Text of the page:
Like Hal Steinnbrenner, Cashman chafes at the idea his team has become cheap. He framed their behavior as a product of prudence, not poverty, and of making “good, efficient, sound, baseball decisions.” Both Cashman and Steinbrenner have referenced the high prices paid on one-year deals for players like Mariano Rivera, Andy Pettitte, Hiroki Kuroda and Kevin Youkilis.

    “I would not have participated in the Greinke or Hamilton signings,” Cashman said. “Whether that ($189 million) restriction was in place, or not.”

    In turn, Cashman laughed off the notion that the Yankees needed to reclaim their spending crown from the Dodgers.

    “My job,” he said, “is to put a team out there that wins for the least amount of money possible.”

    Yet, of course, there is the specter of The Boss.

    “But I said ‘win’ first.”

    Cashman mentioned the idea of “tread(ing) water until the guys come back.” He has learned from his failures, from trades for aging pitchers (Kevin Brown, Randy Johnson) to misguided free-agent acquisitions (Carl Pavano, A.J. Burnett) to expensive Japanese imports (Kei Igawa). He credited his assistants for their guidance in recent years as he’s become “more choosy.”

    “I’m not gun-shy,” he said. “But we are definitely more educated.”

    Sixteen years of Cashman. That’s a fact. The question is: When will it end? If you ask me, he’s now almost five years past his due date on being fired. But, at least there is a building swell within the Yankees fan base who want him gone. And, hopefully, someday, the Stein Brothers will get on board with it as well.

    Comments on Did Cashman Just Compare Yankees To The Viet Cong?

    1. LMJ229
      March 24th, 2013 | 10:08 am

      It’s no mistake that Cashman’s greatest success came in his early years when George was still George and he inherited a championship roster from his predecessors. Cashman is not a good general manager. He is average at best. If he were fired, I can’t imagine too many teams would be knocking down his door to hire him. Spending money, especially when you have an overabundance of it, is the easy part of being a GM. Finding talent from within is the hard part. He has clearly failed at the latter so I doubt any owner is going to look at him as a “must have” GM. When Cashman is eventually fired, his days as a GM will be over.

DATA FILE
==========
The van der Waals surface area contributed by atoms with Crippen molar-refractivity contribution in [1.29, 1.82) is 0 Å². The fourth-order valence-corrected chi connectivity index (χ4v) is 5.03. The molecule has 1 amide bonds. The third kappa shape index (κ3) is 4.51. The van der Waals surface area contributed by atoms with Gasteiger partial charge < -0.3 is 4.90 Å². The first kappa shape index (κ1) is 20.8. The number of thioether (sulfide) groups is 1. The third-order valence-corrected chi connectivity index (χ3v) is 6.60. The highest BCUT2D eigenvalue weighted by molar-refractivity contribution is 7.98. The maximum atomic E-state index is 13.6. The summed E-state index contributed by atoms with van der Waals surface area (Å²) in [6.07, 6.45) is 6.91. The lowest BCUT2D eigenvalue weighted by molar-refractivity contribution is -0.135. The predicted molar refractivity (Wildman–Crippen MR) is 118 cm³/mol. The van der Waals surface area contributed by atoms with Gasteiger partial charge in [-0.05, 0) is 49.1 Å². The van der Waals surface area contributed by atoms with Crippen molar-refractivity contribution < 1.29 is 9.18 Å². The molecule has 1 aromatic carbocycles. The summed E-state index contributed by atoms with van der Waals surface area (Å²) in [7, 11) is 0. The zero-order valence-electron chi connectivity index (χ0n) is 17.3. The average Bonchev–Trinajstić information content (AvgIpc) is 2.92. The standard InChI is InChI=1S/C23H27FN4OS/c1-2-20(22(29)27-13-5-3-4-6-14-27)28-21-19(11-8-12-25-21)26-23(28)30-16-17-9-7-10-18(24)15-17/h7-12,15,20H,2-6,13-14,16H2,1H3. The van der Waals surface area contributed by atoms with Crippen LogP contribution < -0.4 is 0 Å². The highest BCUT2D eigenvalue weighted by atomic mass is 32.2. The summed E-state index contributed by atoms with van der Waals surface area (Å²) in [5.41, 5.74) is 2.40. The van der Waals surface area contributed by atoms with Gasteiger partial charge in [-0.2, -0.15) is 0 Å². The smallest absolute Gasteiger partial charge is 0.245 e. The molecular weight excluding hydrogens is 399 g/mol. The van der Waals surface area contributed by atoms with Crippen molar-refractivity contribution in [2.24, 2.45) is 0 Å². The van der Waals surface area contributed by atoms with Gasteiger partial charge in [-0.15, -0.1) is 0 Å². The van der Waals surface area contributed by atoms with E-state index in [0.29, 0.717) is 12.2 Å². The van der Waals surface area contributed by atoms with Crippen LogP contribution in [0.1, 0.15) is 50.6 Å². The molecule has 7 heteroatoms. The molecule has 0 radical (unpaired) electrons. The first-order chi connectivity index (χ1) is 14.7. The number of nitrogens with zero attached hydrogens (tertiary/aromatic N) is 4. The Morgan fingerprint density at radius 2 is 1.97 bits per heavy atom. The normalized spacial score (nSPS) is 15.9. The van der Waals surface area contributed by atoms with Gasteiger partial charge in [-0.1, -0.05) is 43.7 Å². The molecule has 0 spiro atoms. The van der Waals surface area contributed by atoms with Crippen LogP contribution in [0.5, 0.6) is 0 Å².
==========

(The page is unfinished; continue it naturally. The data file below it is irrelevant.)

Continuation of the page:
2. LMJ229
      March 24th, 2013 | 10:27 am

      Cashman and the owners keep pointing out that the Yankees are not penny pinching. They keep pointing to the signings of Mariano Rivera, Andy Pettitte, Hiroki Kuroda and Kevin Youkilis as proof of this. And there is some validity to this. However, the Yankees clearly had areas of need that were not adequately addressed due to their fiscal restrictions. Russel Martin, for one. The bench for another.

      Had the Yankees signed Martin, Chavez and Ibanez to their existing contracts it would have cost them $14.25 million for all three players. Now, instead of having Juan Rivera play 1B you have Youkilis play 1B and move Chavez to 3B. You have Ibanez play LF in place of whoever they are going to put out there, and you replace Stewart/Cervelli with Martin. Your opening day line-up looks alot better doesn’t it?

      By signing all of these older players but not providing any depth the Yankees were clearly penny wise and pound foolish. The fans get this. Cashman and the owners don’t.

    3. March 24th, 2013 | 10:39 am

      LMJ229 wrote: